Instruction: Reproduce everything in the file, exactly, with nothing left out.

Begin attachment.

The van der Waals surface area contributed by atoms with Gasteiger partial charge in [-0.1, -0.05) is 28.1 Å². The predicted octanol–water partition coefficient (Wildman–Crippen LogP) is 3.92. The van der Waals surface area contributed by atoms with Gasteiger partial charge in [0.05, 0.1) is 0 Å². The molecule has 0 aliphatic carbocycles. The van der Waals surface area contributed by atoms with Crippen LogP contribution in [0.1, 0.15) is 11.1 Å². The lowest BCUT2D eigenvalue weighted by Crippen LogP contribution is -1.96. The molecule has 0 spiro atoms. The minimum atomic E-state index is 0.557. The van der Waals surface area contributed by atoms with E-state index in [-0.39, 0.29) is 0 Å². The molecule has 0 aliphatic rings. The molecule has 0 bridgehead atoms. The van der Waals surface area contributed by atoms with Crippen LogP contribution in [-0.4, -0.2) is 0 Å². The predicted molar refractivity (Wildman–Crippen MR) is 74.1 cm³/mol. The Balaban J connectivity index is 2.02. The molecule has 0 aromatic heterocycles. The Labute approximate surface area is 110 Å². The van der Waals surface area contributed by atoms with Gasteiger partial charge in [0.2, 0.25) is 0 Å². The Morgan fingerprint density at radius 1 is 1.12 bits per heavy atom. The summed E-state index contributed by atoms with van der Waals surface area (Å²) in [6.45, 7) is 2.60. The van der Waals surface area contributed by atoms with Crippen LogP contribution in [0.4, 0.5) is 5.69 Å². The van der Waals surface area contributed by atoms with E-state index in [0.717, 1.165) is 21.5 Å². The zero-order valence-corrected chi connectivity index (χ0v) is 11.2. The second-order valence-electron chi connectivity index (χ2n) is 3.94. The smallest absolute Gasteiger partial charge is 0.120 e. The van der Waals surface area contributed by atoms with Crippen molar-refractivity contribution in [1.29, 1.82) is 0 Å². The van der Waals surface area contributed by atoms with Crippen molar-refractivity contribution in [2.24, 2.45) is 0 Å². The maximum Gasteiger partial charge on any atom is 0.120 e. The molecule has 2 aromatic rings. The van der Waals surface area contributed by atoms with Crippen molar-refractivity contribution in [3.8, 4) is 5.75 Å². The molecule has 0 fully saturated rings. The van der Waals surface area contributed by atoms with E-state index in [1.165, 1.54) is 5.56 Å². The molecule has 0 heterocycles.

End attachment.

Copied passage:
The van der Waals surface area contributed by atoms with Gasteiger partial charge in [-0.1, -0.05) is 28.1 Å². The predicted octanol–water partition coefficient (Wildman–Crippen LogP) is 3.92. The van der Waals surface area contributed by atoms with Gasteiger partial charge in [0.05, 0.1) is 0 Å². The molecule has 0 aliphatic carbocycles. The van der Waals surface area contributed by atoms with Crippen LogP contribution in [0.1, 0.15) is 11.1 Å². The lowest BCUT2D eigenvalue weighted by Crippen LogP contribution is -1.96. The molecule has 0 spiro atoms. The minimum atomic E-state index is 0.557. The van der Waals surface area contributed by atoms with E-state index in [-0.39, 0.29) is 0 Å². The molecule has 0 aliphatic rings. The molecule has 0 bridgehead atoms. The van der Waals surface area contributed by atoms with Crippen LogP contribution in [-0.4, -0.2) is 0 Å². The predicted molar refractivity (Wildman–Crippen MR) is 74.1 cm³/mol. The Balaban J connectivity index is 2.02. The molecule has 0 aromatic heterocycles. The Labute approximate surface area is 110 Å². The van der Waals surface area contributed by atoms with Gasteiger partial charge in [0.2, 0.25) is 0 Å². The Morgan fingerprint density at radius 1 is 1.12 bits per heavy atom. The summed E-state index contributed by atoms with van der Waals surface area (Å²) in [6.45, 7) is 2.60. The van der Waals surface area contributed by atoms with Crippen LogP contribution in [0.4, 0.5) is 5.69 Å². The van der Waals surface area contributed by atoms with E-state index in [0.717, 1.165) is 21.5 Å². The zero-order valence-corrected chi connectivity index (χ0v) is 11.2. The second-order valence-electron chi connectivity index (χ2n) is 3.94. The smallest absolute Gasteiger partial charge is 0.120 e. The van der Waals surface area contributed by atoms with Crippen molar-refractivity contribution in [1.29, 1.82) is 0 Å². The van der Waals surface area contributed by atoms with Crippen molar-refractivity contribution in [2.24, 2.45) is 0 Å². The maximum Gasteiger partial charge on any atom is 0.120 e. The molecule has 2 aromatic rings. The van der Waals surface area contributed by atoms with Crippen molar-refractivity contribution in [3.8, 4) is 5.75 Å². The molecule has 0 fully saturated rings. The van der Waals surface area contributed by atoms with E-state index in [1.165, 1.54) is 5.56 Å². The molecule has 0 heterocycles.